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Topic: Case study

University of Vermont Surplus Property Program


In our ongoing series looking at the US Surplus Asset sector  we talk to Corey Berman is the Recycling Program Manager at the University of Vermont. 

The motivation for the interview is to find out the barriers and short cuts to success so that others may repeat the process- internationally and the interview will form part of our reuse report which will compare surplus assets practices across the world.  

University of Vermont is
 not a Warp It customer this is a case study to benefit all.

The University of Vermont, also known under its official name The University of Vermont and State Agricultural College, was founded in 1791, making it one of the oldest universities in the US. In 1871 the it took steps towards gender equality and defied custom by admitting two women as students. Likewise, in 1877, it initiated the first African American into the society. Being the fifth institution of higher education established in the New England region of the northeast U.S, the university was chartered the same year that Vermont became the 14th state.

Today, the university blends the traditions of both a private and public university, drawing 13.6% (as of 2012) of its general fund from the state of Vermont. It offers a public ivy experience to 10,267 undergraduate students who can choose to study one of the 100 undergraduate majors. The University also welcomes international students from approximately 68 countries and enrolls about 1,462 students in 50 master programs and 22 doctoral programs.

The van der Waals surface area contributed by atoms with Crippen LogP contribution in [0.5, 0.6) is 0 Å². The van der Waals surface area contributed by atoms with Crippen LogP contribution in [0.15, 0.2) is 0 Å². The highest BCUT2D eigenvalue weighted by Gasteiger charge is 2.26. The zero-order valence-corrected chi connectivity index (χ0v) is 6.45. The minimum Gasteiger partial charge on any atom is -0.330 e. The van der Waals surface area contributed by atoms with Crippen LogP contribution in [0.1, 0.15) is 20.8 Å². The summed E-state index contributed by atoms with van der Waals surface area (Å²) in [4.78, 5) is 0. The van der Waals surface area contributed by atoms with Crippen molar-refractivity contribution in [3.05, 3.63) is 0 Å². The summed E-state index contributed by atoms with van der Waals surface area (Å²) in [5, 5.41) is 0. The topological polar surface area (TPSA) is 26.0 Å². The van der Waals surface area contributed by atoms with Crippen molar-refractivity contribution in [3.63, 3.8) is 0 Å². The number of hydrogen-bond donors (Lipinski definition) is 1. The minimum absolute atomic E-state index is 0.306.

Corey Berman is the Recycling Program Manager at the University of Vermont and responsible for recycling waste management. He also deals with surplus property and internal moving services. He said: “If it’s going to leave the university and be discarded, we either try to recycle it or compost it or reuse or sell it, or do something before we send it to the landfill.”

The way the surplus system works is usually someone will first get in touch with the surplus office and then fill out a form. They work on Famis, a web-based platform that requires them to fill out a form and specify their budget. After the information is processed they go and pick up the items and take them to their storage space, which is just off campus. Currently there is no internal mechanism for people or departments to discuss with each other, so there’s no way of knowing if a department needs the furniture another department is getting rid of. Corey said: “We would love to create some sort of an intra-university web where they can communicate.